Like other forms of electromagnetic radiation, radio waves are caused by small pulses of energy that travel through the atmosphere. These small pulses of energy are emitted and received by the antennas that are buried inside our smartphones or other devices. This is what is referred to as cell phone radiation.
Even light is technically radiation, meaning you are surrounded by radiation 24/7
But if all types of radio are radiation, you might wonder why people are concerned about cell phone radiation specifically. The simple answer is that most people don’t realize that something as common as visible light is also technically radiation. In a very real sense, this means that radiation is coming at you in some form or another from every direction 24/7.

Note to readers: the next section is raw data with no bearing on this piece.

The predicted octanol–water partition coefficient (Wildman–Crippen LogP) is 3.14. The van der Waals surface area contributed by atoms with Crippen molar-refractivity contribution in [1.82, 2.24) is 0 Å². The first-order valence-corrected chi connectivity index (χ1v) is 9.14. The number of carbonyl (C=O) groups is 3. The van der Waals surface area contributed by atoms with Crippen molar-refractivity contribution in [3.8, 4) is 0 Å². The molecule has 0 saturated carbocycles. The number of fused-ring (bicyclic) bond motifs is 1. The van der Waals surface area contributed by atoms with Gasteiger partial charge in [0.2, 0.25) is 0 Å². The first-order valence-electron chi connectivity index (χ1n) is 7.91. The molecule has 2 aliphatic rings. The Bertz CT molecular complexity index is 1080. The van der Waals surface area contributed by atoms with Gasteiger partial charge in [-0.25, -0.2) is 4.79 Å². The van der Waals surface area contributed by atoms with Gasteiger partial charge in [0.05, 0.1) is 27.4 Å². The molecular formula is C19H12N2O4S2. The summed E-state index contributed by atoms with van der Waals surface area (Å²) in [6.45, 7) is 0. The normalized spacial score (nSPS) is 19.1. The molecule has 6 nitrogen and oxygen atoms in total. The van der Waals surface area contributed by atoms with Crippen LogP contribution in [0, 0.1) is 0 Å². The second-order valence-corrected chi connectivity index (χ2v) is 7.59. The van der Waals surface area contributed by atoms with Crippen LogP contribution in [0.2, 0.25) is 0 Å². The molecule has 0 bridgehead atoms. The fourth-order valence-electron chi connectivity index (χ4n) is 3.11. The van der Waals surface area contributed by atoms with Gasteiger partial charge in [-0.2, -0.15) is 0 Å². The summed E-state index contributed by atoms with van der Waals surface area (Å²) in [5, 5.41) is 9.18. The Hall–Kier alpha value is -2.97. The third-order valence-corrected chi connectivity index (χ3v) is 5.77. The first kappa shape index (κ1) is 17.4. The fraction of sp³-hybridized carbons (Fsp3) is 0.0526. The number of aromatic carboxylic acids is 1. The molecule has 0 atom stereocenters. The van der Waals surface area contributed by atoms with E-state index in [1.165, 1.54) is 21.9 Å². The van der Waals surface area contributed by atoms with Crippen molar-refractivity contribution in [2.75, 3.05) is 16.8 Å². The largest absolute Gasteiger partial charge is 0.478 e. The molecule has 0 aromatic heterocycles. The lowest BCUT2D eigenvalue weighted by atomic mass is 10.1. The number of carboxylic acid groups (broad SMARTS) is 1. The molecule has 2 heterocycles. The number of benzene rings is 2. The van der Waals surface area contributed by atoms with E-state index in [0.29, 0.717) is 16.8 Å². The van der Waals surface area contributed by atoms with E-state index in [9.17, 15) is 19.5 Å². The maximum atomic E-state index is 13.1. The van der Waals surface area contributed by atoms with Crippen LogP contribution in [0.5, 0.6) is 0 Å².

That said, it’s worth pointing out that we keep cell phones extremely close to our bodies, and especially close to our heads. And this is something relatively new, making it prudent to be extra critical.
How is cell phone radiation different?
While the notion of radiation in your pocket might be unsettling, most experts agree that the specific type of electromagnetic radiation created by cell phones is safe. That’s all due to the frequency: the speed at which the waves oscillate, measured in hertz (Hz).
When you use a hand-held FM radio, this will broadcast messages with a frequency of around 150 to 900MHz. AM radio uses a much lower frequency (around 2MHz) that is actually able to bounce around the atmosphere of the Earth and that way travel much further. These are slow waves, which are less able to penetrate through solid objects.